NAMEminclookup  perform lookup table conversions on minc filesSYNOPSISminclookup [<options>] <in1>.mnc <out>.mncDESCRIPTIONMinclookup will perform a lookup table operation on each voxel of a minc file. A lookup table consists of a list of input values with matching output values. Each voxel of the input file is found in the lookup table and the corresponding output value is written out. These output values can be either scalar or vector values so, for example, a colour lookup table would have four columns: one column for input values and one column for each of red, green and blue output values. Lookup tables can take one of two forms: continuous or discrete. A continuous lookup table is for treating voxel values as continuous (real) values and converting values by doing interpolation between the values given in the lookup table. A discrete lookup table treats input values as integers and deals with them as completely independent entries, doing no interpolation. The most common use of continuous lookup tables is for converting intensity values into RGB colours. To make the lookup tables simpler, the input values are all rescaled into the range zero to one. By default, the smallest value in the file maps to zero and the largest maps to one. This value is then found in the lookup table, usually between two entries in the table (the table is always sorted in ascending order of input values). Linear interpolation is then done on each output column and the resultant value (or values) is written to the output file. If there is more than one output value per input value, then the dimension vector_dimension is added to the output file with length equal to the number of output columns in the lookup table. For input values outside the range zero to one, the nearest table value is used. Discrete lookup tables are usually used for remapping label values. Each input value is treated as an integer (it is not rescaled) and if it is found in the lookup table, then the corresponding value (or values) is written to the output file. If it is not found, then a null value is written out (zero by default). No interpolation is done with discrete lookup tables  to get a nonnull output value, there must be an entry in the table.OPTIONSNote that options can be specified in abbreviated form (as long as they are unique) and can be given anywhere on the command line.General options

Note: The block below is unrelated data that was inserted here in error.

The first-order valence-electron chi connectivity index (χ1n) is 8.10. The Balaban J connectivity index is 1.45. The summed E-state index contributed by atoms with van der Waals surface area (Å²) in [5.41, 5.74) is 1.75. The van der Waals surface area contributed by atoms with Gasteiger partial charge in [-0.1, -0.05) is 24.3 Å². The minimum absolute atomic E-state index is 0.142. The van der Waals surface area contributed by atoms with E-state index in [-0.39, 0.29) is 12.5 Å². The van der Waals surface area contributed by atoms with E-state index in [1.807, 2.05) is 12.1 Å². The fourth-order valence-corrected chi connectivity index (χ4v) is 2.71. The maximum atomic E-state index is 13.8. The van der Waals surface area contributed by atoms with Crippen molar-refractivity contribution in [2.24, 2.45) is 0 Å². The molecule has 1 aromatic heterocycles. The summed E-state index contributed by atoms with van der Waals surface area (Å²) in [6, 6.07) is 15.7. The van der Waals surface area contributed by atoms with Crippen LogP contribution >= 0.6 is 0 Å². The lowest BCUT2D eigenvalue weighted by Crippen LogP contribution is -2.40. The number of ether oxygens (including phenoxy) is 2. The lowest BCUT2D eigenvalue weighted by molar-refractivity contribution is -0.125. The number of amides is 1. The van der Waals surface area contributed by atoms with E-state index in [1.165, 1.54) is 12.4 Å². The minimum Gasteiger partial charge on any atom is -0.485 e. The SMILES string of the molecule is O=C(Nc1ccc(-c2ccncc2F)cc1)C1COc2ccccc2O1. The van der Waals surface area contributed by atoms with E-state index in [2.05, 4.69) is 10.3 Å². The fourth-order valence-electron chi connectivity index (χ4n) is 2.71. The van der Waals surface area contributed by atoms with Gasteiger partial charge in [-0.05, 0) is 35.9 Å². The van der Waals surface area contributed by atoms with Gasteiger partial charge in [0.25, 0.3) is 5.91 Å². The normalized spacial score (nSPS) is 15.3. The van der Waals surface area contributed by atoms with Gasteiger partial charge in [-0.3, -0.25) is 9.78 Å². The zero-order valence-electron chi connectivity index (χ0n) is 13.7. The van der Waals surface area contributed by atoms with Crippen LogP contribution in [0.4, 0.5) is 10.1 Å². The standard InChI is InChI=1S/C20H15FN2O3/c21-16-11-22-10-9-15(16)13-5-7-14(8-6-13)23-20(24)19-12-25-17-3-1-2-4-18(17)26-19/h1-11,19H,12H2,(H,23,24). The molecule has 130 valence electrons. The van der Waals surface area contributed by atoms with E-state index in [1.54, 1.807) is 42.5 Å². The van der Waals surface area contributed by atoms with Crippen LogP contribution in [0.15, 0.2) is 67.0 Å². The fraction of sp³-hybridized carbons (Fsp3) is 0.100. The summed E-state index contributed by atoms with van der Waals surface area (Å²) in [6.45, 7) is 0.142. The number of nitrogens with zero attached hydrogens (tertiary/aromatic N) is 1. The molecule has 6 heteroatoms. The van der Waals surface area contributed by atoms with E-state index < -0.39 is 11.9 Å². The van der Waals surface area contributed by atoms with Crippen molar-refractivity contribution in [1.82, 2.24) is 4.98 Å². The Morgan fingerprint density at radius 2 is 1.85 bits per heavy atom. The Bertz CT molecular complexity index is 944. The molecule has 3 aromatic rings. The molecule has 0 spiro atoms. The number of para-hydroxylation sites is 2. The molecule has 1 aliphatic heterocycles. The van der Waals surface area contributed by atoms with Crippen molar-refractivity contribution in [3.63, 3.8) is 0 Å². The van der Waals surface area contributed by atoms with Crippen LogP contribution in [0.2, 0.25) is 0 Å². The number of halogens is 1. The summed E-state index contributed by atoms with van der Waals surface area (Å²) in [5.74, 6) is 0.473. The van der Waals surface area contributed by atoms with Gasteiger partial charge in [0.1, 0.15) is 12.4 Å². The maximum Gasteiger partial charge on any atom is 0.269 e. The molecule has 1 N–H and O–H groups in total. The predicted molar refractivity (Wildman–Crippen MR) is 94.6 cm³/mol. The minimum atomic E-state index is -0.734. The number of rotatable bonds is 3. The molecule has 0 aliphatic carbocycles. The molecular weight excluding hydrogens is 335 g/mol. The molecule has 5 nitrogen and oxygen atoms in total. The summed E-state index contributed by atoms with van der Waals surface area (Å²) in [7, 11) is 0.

Lookup table options
Generic options for all commands:
EXAMPLESTo get hotmetal RGB images from an MRI file:minclookup hotmetal input.mnc output.mnc To convert the labels in a minc label file, use discrete: minclookup discrete lookup_table lookupfile \ in_labels.mnc out_labels.mnc where lookupfile is a file containing entries to map label 2 to 4 and label 3 to 5: 2 4 3 5 You could also specify this lookup table on the command line: minclookup discrete lut_string '2 4;3 5' \ in_labels.mnc out_labels.mnc To get a grey RGB file, with red for values less than the minimum and green for values greater than the minimum, you can give two zero entries and two one entries. The first zero is used for negative values, the second zero is used for interpolation to the next entry. There is no ambiguity about how to handle a value of exactly zero because the first and last values of the table are handled in a special way to make sure that they are treated as within range if this sort of twoentry situation occurs. minclookup lookup_table  input.mnc output.mnc <<EOF 0 1 0 0 0 0 0 0 1 1 1 1 1 0 1 0 EOF To invert a scalar image, you could use minclookup: minclookup lut_string '0 1;1 0' in.mnc out.mnc AUTHORPeter NeelinCOPYRIGHTSCopyright © 1995 by Peter Neelin
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